- Once I have some ideas in my head, it is time to talk to the person. It is time to ask questions. Why did you do that? Why did you think it was okay to hit your sister? What did you think it would get you? If the person has no clue, offer some of your ideas and see if any of your ideas are the reason.
- Now it is time to get that person to use empathy. “How do you think your sister felt when you hit her?” “Would you like it if she hit you?”
- Now some logic, “Do you think hitting her helped you get what you wanted?” No? What could you have done differently?
- You also need to address the motivation behind the action. Did he hit because he was frustrated with her? Looks like some work on self-control and patience is needed. Did he hit because she wouldn’t do what he said? Sounds like some discussion on bossiness and taking turns is in store.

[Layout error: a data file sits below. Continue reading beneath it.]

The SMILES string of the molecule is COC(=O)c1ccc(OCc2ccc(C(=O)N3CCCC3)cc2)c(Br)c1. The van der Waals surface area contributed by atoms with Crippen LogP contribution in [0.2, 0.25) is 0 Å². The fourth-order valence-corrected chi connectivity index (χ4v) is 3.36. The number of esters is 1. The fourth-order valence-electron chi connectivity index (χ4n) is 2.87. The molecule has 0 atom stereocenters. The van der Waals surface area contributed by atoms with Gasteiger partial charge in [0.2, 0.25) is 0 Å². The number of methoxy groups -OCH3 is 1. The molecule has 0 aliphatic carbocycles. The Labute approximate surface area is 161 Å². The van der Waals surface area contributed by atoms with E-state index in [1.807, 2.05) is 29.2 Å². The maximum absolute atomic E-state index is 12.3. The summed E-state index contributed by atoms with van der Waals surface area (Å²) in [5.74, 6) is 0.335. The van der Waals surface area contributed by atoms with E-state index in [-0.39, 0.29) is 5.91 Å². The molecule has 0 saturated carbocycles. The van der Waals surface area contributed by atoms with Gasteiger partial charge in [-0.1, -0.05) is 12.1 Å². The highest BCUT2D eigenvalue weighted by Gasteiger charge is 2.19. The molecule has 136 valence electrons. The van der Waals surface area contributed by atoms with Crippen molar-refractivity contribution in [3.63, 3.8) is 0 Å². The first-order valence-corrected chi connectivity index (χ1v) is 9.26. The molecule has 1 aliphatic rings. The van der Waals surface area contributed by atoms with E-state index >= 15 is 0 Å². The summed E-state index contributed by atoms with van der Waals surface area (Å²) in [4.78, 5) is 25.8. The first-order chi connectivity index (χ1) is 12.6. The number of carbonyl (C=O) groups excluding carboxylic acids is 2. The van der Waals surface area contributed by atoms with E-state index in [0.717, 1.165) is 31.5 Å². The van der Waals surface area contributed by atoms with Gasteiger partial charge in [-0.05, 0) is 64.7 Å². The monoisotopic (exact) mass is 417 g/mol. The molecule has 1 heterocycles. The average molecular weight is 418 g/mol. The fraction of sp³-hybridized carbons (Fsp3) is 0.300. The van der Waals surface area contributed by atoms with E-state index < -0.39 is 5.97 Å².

- Next is when you apply consequence, and now you can do so appropriately. Rather than simply addressing the hitting (“Now you can’t play together for the rest of the day”) you are also addressing the flaw in the character. You can work on teaching patience, kindness, love, etc. This is what will really end not only that specific undesirable behavior, but any other similar undesirable behavior that would stem from that weakness.
You can use this process for really anything. Whining, back-talking, getting out of bed, lying, etc. Changing hearts changes behavior. And most importantly, it puts your child’s heart where you want it to be.